Hand In Hand: The People Who Built NTU


The Chinese Heritage Garden is an important piece of architecture to not only NTU, but also the Chinese community in Singapore and Southeast Asia. It was a key administrative building when Nanyang University was first built, and have been preserved in its original grandeur even to this day.

Once a library, a student hub, a bustling building, now the CHC sits calmly, serving as an exhibition gallery, museum and library.

The first thing that struck out to me was the groundswell of community support in the fundraising process. It felt very heartwarming, and there is a huge sense of togetherness, of unity and strength in each other. I can’t help but think that they play a huge part into making what we have now possible, and that they are truly a huge part of NTU’s foundation.

As students now, we do not have that sense of connection to NTU’s past and how it was built. We only care about the now. Through this projection mapping project, hopefully I can bring to light that people – just like us – normal people, were involved in building NTU, and I hope to feature these people and give them the recognition they weren’t able to receive.

I decided to make people the main focus especially after watching Agnes Varda and JR’s documentary film, Faces Places. There is a personal connection to stories of the people and the spaces they were in, and in this context I think that the people are a huge part of CHC itself as an architecture, and likewise was CHC an important part of these people’s lives.



My main reference for the occupations of the people involved in the fundraising is from (this book). It is astounding how there were no borders as to the demographics of the contributors. High or low income, high or low social status. Merchants, business owners, taxi drivers, labourers, associates, people from various organisations, and even the entertainment industry – yes, nightclubs!

I want to showcase the variety, and I want to showcase that while they are so different, they came together, bound by their Chinese heritage, for a common goal of improving Chinese education out of China, which ultimately led to the building of NTU.

After reading up on the history of NTU, I am not so sure whether it could be said that NTU is a continuation of Nanyang University, which in 1980 was merged with the University of Singapore to make the National University of Singapore (NUS). NTU itself was an upgrade from Nanyang Technological Institute, a leg of the NUS. However, I still do feel that irregardless, their histories are interconnected and are still a huge part of what made NTU today.

To get a better understanding of the time period in which CHC was built, and the architecture’s importance, I read up about 1950s Singapore and China. Just after the Second World War, China went through a short period of Communist Revolution, and Singapore was not even independent yet. It was a weird period – which left me very appreciative of their efforts. I feel that we get to enjoy the good stuff, and I feel thankful that I live in an age where everything is more open, and there is progress on all kinds of field. Education is one of them, and I am grateful that I am able to pursue higher education.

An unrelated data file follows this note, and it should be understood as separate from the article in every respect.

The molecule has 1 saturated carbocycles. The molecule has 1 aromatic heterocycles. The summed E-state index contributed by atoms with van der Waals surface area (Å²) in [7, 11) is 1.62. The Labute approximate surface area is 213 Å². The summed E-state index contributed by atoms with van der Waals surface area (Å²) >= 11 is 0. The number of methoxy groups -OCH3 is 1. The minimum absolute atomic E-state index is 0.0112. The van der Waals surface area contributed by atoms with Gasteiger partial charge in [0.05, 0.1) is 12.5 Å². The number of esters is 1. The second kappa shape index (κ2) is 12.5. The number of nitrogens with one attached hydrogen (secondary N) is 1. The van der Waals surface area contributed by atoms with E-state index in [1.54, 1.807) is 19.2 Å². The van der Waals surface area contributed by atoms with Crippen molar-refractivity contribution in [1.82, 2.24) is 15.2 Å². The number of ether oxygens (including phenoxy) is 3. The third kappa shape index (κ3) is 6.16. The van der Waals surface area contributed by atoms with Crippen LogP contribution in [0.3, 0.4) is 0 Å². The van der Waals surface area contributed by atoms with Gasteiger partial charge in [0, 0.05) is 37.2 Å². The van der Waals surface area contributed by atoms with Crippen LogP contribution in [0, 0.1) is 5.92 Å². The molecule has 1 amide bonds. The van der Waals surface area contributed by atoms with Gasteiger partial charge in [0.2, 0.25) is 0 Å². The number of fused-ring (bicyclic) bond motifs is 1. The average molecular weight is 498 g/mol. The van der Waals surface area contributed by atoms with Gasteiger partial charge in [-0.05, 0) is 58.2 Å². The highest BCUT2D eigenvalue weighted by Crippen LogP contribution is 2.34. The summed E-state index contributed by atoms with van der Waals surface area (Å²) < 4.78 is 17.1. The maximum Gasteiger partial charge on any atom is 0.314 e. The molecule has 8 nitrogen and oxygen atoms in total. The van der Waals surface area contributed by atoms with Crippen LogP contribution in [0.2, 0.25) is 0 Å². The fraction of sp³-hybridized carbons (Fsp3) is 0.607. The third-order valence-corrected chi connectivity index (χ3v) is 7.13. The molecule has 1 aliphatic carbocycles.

This would not have been possible without Tan Lark Sye’s initiative, and without the support from the people at that time.

Another aspect that I researched on was the Chinese culture itself. What was it like in China, and what was it like in Singapore, in Southeast Asia? What were the Chinese people like?

In one of the publications I read, “Changing Identities of the Southeast Asian Chinese Since World War II”, I understood that after the intensity of WWII, with changes in the Chinese mainland government and with the gradual independence of Malaya and Singapore (former British colonies), Chinese residents were forces to choose whether to return to the communist mainland or to stay as Southeast Asian citizens.

With this, and with lacking support from the government in Singapore at the time, the Chinese were running out of options because they could not work for not having higher qualifications. This was a basis as to why they came together to build an overseas Chinese university – which I find must have been a pretty crazy feat! The more I find out about them, the more I gain an appreciation of my environment now, and the more respect I have for the people back then who helped make it happen.






The alumni reminisce about their days in the CHC, how it used to be a library and how they would head over to the nearby canteen to have breakfast together. As the main administrative building of the university, student life here was bustling. They even had their graduation ceremony there.

These were screenshots taken from the video. I can use these photos and add effects to make it seem like they are film rolls too, so that it would go together with the old film footage style.

It was interesting to see this student’s analysis on the architectural features of the Chinese Heritage Center. It gave me a better understanding of the building itself and inspired me to take the separate elements to use in the projection mapping, such as the octagon.

Video Footage


At first I was also looking at using percussion for the soundtrack, since the beats are really useful for making an impact in how the projection plays out and corresponds with the audio. I wanted to merge it with the song 买糖歌 (Mai Tang Ge) to add a little bit of variety. I realised that the beats were off, so they didn’t go well together. I have not succeeded in finding one with beats that go along with each other, so I think just using one song is okay for now, but I also wish to add sound effects to describe the 1950s atmosphere better.